I always felt Debussy, Ravel, some Varese, Bartok to be new music, even 75+ yrs after written. Of course Schnonberg, Berg, Webern also is fresh and new music.
I would say some of Stravinsky is old style, listen to his villin concerto. Sibelius syms are old style. Shostakovich also defies age limitations, even though his style harks back to past forms.
Chopin is old form/Debussy is new form.

I would perhaps like the exapnd the theme abit. Maybe a point I've covered before. But any way here goes.

Schnittke is undiscovered as yet, as his music is not new, because relatively not performed.
"Do you know Schnittke's music?"
"No, I do not own any of his music , But I have heard his name before"

Pettersson is not new music, because he is The Unknown composer.

"Do you know Pettersson's music?"
"No I do not know Pettersson's music. In Fact I've never herad that name before. How do you spell it? Where is he from? Syms? Can you recommend anything?"

Unknown, no one has even heard his name.
Schnittke iand Pettersson is futuristic music. Mankind is still in a semi conscious state on mind.
Psalm 118:22 The Stone that the builders rejected has become the chief cornerstone.
23 This is the Lord's doing , it is marvelous in our sight.

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'new music'

Post by BrianB » Thu Nov 02, 2006 4:11 pm

When I was in music school (the Peabody Conservatory in Baltimore)
we had a music history prof. who's pet theory was that everything after Bach was just a re-hashing.
We even had to justify his position on a final exam!
If you look at music from a purely harmonic analysis, his idea is hard to dispute, but what music history, in it's teaching invariably overlooks, is
the social changes that led to a change in basic musical impulse.
After Bach, music got simpler in structure but it got louder. Instruments got louder, keyboard playing and writing became denser and more 'heroic.'
If you like these changes or not, they are the sort of thing that really defines 'new music.' If you only ever look at the harmonic structure, then things don't change that much even since ancient Egypt.
Even though the harmonies in the romantic period are more chromatic, it's still the same chords with more notes and the primary chord functions still inevitably show up.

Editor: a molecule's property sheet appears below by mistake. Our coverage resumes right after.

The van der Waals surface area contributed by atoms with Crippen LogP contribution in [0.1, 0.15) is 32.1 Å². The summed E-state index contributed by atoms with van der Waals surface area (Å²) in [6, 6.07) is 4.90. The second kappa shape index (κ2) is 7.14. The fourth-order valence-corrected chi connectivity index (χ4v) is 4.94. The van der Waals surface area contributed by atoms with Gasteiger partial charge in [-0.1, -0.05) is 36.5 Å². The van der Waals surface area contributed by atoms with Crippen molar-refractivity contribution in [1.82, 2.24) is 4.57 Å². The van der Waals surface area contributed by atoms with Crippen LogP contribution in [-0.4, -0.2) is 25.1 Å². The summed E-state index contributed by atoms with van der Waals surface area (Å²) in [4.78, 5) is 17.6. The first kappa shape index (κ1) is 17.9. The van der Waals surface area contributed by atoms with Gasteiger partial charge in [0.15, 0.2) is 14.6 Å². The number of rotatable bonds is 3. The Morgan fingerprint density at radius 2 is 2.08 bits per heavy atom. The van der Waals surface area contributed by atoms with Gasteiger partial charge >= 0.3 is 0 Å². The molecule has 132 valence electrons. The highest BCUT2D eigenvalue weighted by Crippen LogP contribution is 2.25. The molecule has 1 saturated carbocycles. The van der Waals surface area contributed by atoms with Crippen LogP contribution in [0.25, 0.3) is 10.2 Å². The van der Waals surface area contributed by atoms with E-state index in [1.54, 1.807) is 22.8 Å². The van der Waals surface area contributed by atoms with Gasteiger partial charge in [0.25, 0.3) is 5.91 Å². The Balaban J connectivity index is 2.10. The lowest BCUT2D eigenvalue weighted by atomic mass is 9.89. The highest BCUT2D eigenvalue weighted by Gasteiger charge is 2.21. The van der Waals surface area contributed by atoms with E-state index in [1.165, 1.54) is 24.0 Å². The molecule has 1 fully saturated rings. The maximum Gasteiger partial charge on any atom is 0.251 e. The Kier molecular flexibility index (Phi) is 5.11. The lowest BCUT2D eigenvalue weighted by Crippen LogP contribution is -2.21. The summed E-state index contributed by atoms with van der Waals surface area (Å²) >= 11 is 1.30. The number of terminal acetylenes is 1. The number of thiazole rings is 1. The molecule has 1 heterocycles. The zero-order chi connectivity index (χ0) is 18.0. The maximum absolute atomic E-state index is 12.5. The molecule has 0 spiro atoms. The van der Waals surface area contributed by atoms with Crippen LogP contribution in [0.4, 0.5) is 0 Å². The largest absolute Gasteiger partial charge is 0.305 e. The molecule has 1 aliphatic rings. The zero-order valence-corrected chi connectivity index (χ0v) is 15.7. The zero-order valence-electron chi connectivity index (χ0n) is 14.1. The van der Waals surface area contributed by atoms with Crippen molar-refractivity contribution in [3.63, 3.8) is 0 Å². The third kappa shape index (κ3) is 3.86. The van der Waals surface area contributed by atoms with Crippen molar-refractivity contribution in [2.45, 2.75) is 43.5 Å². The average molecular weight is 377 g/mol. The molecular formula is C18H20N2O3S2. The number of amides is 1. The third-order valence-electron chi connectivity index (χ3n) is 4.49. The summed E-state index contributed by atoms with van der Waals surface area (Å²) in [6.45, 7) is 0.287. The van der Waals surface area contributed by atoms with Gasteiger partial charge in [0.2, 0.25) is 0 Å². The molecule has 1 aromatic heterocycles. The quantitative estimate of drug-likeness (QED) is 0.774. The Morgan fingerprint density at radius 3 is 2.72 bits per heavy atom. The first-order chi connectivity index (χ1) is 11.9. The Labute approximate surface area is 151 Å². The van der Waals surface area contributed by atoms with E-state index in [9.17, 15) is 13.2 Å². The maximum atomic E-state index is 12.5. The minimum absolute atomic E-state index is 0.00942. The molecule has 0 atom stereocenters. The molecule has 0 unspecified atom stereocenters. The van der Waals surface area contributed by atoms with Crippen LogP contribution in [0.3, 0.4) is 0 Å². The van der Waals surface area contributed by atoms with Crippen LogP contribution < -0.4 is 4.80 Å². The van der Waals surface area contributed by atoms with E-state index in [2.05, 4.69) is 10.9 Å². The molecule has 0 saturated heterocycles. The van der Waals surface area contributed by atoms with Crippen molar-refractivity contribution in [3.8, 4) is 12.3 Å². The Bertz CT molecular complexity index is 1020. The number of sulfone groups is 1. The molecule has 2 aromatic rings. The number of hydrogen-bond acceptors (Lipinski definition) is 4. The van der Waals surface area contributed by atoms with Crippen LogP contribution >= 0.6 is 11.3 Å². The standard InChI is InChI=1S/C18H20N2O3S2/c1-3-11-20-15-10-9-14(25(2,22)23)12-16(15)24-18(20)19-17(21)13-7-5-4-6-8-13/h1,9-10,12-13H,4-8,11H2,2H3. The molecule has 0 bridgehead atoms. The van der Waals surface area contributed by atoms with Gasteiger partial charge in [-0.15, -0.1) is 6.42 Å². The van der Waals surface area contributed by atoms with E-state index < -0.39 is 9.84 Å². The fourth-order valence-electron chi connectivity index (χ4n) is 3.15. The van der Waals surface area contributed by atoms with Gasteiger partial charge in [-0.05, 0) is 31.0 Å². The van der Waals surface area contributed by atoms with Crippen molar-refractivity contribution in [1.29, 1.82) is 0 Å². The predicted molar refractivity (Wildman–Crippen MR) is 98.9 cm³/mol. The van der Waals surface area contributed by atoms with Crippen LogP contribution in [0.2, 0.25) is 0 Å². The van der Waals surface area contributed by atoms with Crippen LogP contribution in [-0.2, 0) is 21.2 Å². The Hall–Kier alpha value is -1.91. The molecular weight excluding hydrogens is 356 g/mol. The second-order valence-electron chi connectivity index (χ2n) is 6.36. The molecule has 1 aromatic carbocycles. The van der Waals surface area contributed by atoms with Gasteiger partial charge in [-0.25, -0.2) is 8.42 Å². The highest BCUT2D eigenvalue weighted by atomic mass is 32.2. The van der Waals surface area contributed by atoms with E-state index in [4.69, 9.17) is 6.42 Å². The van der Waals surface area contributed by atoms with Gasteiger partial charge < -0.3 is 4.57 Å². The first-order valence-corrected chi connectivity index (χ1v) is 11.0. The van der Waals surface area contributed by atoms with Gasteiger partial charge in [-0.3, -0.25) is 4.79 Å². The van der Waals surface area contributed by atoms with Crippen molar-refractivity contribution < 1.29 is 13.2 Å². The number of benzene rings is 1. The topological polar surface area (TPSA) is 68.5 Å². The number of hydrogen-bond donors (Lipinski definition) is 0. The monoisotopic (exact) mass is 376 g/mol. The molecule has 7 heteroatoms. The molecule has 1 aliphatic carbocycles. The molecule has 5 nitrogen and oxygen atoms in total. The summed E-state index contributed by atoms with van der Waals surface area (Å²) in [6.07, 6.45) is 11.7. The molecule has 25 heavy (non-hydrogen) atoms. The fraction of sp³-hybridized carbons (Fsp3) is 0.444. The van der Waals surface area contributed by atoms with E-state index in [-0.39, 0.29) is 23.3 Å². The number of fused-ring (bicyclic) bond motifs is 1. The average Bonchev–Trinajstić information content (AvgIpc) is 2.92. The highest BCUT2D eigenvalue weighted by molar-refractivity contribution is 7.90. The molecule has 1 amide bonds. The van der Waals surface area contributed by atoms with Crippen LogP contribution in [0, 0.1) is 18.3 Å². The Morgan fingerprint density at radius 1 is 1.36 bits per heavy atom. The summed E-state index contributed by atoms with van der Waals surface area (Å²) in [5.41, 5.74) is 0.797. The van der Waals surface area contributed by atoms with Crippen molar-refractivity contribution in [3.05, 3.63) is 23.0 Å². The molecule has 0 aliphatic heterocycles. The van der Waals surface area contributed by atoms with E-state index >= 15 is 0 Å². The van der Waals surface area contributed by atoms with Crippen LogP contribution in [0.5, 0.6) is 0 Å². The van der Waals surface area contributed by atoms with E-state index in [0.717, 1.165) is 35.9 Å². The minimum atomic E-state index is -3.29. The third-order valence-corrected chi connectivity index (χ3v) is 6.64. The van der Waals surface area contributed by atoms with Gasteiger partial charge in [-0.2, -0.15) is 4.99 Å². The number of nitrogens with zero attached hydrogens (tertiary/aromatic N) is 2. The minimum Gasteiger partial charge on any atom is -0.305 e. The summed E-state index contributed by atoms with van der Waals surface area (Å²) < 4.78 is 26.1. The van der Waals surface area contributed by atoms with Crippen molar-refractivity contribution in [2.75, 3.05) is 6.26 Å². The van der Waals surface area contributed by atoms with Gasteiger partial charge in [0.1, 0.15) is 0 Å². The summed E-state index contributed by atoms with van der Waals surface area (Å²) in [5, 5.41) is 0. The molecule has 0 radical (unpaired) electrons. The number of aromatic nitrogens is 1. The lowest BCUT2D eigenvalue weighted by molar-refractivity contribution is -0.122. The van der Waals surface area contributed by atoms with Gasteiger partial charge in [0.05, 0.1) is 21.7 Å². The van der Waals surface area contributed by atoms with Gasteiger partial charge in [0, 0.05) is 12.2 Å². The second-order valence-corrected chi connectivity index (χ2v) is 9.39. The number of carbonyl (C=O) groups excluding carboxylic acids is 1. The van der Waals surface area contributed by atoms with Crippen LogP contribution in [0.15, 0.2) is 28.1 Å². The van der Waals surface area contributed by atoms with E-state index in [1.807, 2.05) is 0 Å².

Brian
Alchemy in music

paulb
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Re: 'new music'

Post by paulb » Thu Nov 02, 2006 4:21 pm

BrianB wrote:When I was in music school (the Peabody Conservatory in Baltimore)
we had a music history prof. who's pet theory was that everything after Bach was just a re-hashing.
We even had to justify his position on a final exam!
If you look at music from a purely harmonic analysis, his idea is hard to dispute, but what music history, in it's teaching invariably overlooks, is
the social changes that led to a change in basic musical impulse.
After Bach, music got simpler in structure but it got louder. Instruments got louder, keyboard playing and writing became denser and more 'heroic.'
If you like these changes or not, they are the sort of thing that really defines 'new music.' If you only ever look at the harmonic structure, then things don't change that much even since ancient Egypt.
Even though the harmonies in the romantic period are more chromatic, it's still the same chords with more notes and the primary chord functions still inevitably show up.
Hi Brian
Excellent post. Thansk for contributing. There is much to be said for your professors theory. But what he missed was the key word , originality.
Now you also mention that things got louder and HEROIC. man you hit the nail. I do not like bombast nor the heroic ideas. Lets see, which composer might I be describing? :roll:
That mystery composer, set a example for others to follow. Frankly I hear Brahms, Dvorak, Bruckner, Schumann, Schubert, even some Chopin as a extension of Beethoven. IOW all these compoers sound to my ears as "variations on a theme by Beethoven".

I look for originality. if its there I'll like. provided it has something to offer.

btw Schnittke loves to incorporate phrases/chords from many old masters throughout history. Quite a composer.

Sibelius, tchaikovsky, many others , all sound to my ears to possess to much influence from Beethoven. I wouldn't doubt if this "loud/heroic" element is also present in Mahler. the german romantic tradition.
YUCK!
Psalm 118:22 The Stone that the builders rejected has become the chief cornerstone.
23 This is the Lord's doing , it is marvelous in our sight.

paulb
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Post by paulb » Thu Nov 02, 2006 11:06 pm

The german romantic affectionados cry "its still alive and as fresh as ever, as lovely as the day it was scored" The problem, as they see it, lies with anyone who cannot hear as they hear.
yet ask many of them about Schonberg, Berg, Webern. :? "duh"
Don't even ask them about Schnittke and Pettersson, and then Carter.

First we have to get them to Debussy, Ravel, Bartok, Shostakovich.
"well at least i like some stravinsky"....Strav doesn't count much in my book. Sure its new music. but to my ears doesn;'t amount to much outside the ballet.

Lets forget Wagner's 3 graetest operas for a moment, as some will say "Wagner is the beginning of the new" In part i completely agree. But Wagner is so controversial, its best if we leave his wonderous melodies out of the picture.

Debussy, Prelude to afternoon of a fawn. Ring any bells? Good, binbo, here we have something strikingly different from everything that came before this work.
the lightening bolt has struck. fateful was that storm.
bartok, Ravel, Shostakovich, more lightening strikes from the HIGH heavens.